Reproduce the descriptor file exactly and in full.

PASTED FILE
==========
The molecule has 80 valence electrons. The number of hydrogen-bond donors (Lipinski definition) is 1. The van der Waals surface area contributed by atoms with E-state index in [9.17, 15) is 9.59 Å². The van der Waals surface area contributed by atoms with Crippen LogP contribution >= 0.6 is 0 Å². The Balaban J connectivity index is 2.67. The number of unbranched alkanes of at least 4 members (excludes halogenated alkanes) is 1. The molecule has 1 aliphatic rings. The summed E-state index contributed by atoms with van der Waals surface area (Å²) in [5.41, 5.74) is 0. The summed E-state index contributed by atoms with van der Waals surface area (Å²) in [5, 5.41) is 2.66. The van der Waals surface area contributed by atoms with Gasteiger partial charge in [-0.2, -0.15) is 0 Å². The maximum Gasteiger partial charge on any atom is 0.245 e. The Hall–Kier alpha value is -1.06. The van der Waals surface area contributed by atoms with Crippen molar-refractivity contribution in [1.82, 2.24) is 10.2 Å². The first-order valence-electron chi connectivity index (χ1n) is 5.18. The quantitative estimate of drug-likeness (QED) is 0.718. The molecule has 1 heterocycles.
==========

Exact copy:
The molecule has 80 valence electrons. The number of hydrogen-bond donors (Lipinski definition) is 1. The van der Waals surface area contributed by atoms with E-state index in [9.17, 15) is 9.59 Å². The van der Waals surface area contributed by atoms with Crippen LogP contribution >= 0.6 is 0 Å². The Balaban J connectivity index is 2.67. The number of unbranched alkanes of at least 4 members (excludes halogenated alkanes) is 1. The molecule has 1 aliphatic rings. The summed E-state index contributed by atoms with van der Waals surface area (Å²) in [5.41, 5.74) is 0. The summed E-state index contributed by atoms with van der Waals surface area (Å²) in [5, 5.41) is 2.66. The van der Waals surface area contributed by atoms with Gasteiger partial charge in [-0.2, -0.15) is 0 Å². The maximum Gasteiger partial charge on any atom is 0.245 e. The Hall–Kier alpha value is -1.06. The van der Waals surface area contributed by atoms with Crippen molar-refractivity contribution in [1.82, 2.24) is 10.2 Å². The first-order valence-electron chi connectivity index (χ1n) is 5.18. The quantitative estimate of drug-likeness (QED) is 0.718. The molecule has 1 heterocycles.